As a novice bartender I find that martini etiquette can be quite confusing, perhaps because the traditional martini and the present-day fad are different. I understand not shaking clear martinis, and I also do not add vermouth to vodka. I suppose I would like to hear your take on what to shake, and how to interpret customers. Also, do you shake Manhattans or stir them? From your article I was not sure of your take on them…
The rule is that clear drinks should never be shaken – the thinking here is that since a clear drink is made from such delicate ingredients (traditionally aromatic liquors such as gins, fortified wines such as vermouths, aromatic bitters, etc.), the additional water that comes from shaking a drink would be an unwelcome component. And that definitely goes for the Manhattan as well.
I’m sure you know that using a chilled glass is going to keep the drink colder for longer (there’s nothing quite like pouring a cold drink in a warm glass), but the choice of container you use to mix the drink is just as important. Make sure to use a metal cocktail shaker rather than a glass, as metal is a better conductor of heat than glass is, and therefore draws heats from its surface and chills your drink better. Silver will get a drink colder than stainless steel will, and glass just acts as an insulator. The bummer is that silver shakers are difficult to come by these days.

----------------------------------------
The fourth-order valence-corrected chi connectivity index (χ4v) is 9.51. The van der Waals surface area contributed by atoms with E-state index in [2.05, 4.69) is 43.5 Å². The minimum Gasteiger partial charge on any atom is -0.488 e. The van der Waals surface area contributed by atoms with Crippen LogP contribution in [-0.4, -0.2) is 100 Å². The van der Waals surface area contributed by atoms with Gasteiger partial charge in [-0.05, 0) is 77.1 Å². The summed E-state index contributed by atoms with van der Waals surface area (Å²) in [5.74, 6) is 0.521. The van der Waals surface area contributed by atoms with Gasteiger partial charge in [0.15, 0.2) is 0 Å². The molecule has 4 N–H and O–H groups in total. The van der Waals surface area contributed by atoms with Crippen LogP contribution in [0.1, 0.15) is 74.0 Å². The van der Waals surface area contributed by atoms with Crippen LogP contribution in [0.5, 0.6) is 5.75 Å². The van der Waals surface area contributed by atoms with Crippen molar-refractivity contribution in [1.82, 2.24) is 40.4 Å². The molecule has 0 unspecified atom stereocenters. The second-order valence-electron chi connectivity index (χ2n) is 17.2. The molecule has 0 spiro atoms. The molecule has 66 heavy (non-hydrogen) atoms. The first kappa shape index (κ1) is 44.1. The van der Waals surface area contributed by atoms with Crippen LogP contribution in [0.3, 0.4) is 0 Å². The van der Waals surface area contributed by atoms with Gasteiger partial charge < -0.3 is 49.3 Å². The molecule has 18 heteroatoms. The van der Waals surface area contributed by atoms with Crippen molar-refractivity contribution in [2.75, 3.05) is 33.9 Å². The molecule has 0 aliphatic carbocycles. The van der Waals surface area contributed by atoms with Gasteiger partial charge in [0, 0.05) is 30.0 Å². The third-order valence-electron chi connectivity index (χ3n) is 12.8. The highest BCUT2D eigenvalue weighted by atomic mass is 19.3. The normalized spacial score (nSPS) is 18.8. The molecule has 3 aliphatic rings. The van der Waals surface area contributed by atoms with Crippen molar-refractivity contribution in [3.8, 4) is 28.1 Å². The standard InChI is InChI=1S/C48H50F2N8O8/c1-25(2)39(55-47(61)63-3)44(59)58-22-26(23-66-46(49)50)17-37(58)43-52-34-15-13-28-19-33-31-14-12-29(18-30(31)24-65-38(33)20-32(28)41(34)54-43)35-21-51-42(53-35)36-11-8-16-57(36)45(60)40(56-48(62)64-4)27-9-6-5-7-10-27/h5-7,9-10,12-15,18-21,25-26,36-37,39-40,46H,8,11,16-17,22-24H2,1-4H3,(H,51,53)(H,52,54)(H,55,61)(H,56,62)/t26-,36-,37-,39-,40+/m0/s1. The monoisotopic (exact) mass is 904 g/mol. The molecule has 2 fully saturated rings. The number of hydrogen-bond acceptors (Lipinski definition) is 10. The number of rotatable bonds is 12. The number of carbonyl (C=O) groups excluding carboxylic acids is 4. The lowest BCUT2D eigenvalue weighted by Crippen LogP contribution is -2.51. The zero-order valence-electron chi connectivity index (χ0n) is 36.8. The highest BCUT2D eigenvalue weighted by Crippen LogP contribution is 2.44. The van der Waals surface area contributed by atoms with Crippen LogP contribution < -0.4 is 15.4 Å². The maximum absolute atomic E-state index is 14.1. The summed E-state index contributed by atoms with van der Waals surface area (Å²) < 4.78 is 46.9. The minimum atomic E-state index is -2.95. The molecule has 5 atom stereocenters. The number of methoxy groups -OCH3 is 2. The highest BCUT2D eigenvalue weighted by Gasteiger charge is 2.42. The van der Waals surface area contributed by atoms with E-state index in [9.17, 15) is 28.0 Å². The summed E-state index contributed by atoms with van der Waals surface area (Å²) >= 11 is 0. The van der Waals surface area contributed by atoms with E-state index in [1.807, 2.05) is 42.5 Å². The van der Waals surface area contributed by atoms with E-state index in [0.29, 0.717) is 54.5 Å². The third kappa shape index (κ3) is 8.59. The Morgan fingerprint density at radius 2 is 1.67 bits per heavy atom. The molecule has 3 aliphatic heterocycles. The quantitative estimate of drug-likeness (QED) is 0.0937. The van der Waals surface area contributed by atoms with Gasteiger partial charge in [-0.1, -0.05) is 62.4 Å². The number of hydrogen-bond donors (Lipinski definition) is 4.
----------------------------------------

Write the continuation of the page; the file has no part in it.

As an aside, please note that it’s not possible to “bruise” gin. This is just a bullshit myth perpetuated by Martini “connoisseurs” who want to impress you with their “knowledge” and “sophistication”. It’s a meaningless term, trust me. However, they’re right about not shaking a martini – they just don’t get why.
As far as proportions are concerned, I personally love the flavor of vermouth. I know that’s not really a popular sentiment these days, but I’ve found that most martini drinkers have confused a hatred of vermouth for sophistication. Vermouth is a wonderful thing (sweet vermouth: oh-my-god), especially when we’re talking about high-quality vermouths. I tend to make my Martinis with less vermouth than I do my Manhattans: 4-to-1 gin to vermouth for a Martini, and 3-to-1 vermouth to bourbon/rye for a Manhattan.
It is impossible to guess a customer’s preference for gin versus vodka, vermouth versus none, bitters versus none, etc., so I recommend asking what your customer wants in their cocktail to ensure you give them the exact drink they’re looking for.
Even if it is a shaken vodka “martini” with no vermouth.